DE SOTO, Mo. - Starting a family is one of life's greatest gifts, but for 10 percent of women in the United States, it’s a heartbreaking struggle to get pregnant.
As we mark the start of National Infertility Awareness Week on Today in St. Louis we introduce you to De Soto couple who tried for years to get pregnant. Also, the doctor from St. Louis who gave them the surprise of a lifetime.
Running a farm can be hectic. Just ask Dan and Kelly Clark of De Soto, Missouri.
They rattled off all the animals on their farm, "We have 18 chickens, two guineas, two fish, a cat, five dogs and about 50 cows and three donkeys."
Even more difficult than running a farm though, was their failed attempts to get pregnant.
Kelly Clark said, "I felt like I was the one failing in not being able to give us the family."
The Clark’s married in their late 20's and immediately started trying for a family. After a year, they had some tests done that revealed Kelly had a low ovarian reserve.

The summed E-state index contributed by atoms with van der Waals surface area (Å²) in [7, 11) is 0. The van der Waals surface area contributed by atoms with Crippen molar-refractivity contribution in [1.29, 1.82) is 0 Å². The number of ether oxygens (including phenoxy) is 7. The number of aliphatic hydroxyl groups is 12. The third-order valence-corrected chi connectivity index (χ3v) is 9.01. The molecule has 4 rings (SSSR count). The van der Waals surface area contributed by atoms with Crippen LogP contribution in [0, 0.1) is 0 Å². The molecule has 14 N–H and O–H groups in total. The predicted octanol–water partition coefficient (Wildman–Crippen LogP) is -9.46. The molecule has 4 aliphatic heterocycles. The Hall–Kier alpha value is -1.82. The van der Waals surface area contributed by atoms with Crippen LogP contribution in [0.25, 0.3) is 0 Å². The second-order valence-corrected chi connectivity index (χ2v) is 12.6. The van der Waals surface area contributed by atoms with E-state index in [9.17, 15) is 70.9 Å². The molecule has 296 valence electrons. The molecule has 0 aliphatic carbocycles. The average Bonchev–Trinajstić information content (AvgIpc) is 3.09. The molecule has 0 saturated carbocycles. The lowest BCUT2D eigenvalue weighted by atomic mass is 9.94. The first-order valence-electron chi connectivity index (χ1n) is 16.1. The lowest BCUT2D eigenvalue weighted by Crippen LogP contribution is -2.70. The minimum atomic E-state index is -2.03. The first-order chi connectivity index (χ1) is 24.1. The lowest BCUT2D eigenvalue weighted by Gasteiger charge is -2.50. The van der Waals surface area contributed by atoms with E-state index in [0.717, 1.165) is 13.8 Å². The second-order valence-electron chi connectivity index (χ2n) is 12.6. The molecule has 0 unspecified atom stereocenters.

She explained her condition, "Basically you're born with all the eggs you’re going to have and I just wasn't born with enough. I felt like I was not worth enough that I couldn't have kids and I wanted kids so bad."
Dr. Sherman Silber of the St. Louis Infertility Clinic is known as a pioneer in In vitro Fertilization. He’s credited with helping tens of thousands of women get pregnant from around the world.
Dr. Silber says, "It’s an epidemic mostly because of the change in society."
He says infertility rates Today are enormous because people are waiting longer to start a family. The longer you wait, the lower your fertility.
"Over the course of say teen years until about 30 or 34 it goes down modestly. Then by age 35, it’s dramatic. About 10 percent per year. So, by age 42 almost everyone is infertile," said Dr. Silber.
That doesn’t mean couples should give up says Dr. Silber. IVF is a common option for couples.
It’s what the Clarks used to get pregnant. They sold a few of their cows to pay for the tens of thousands it costs in treatment.
Through Dr. Silber and his staff, the Clarks now have not one, but two sets of healthy twins.
Kelly laughed, "it's crazy but I mean I wouldn't change it."
Their advice to other couples going through infertility.
“Really just talk it out and express what you're feeling," they said,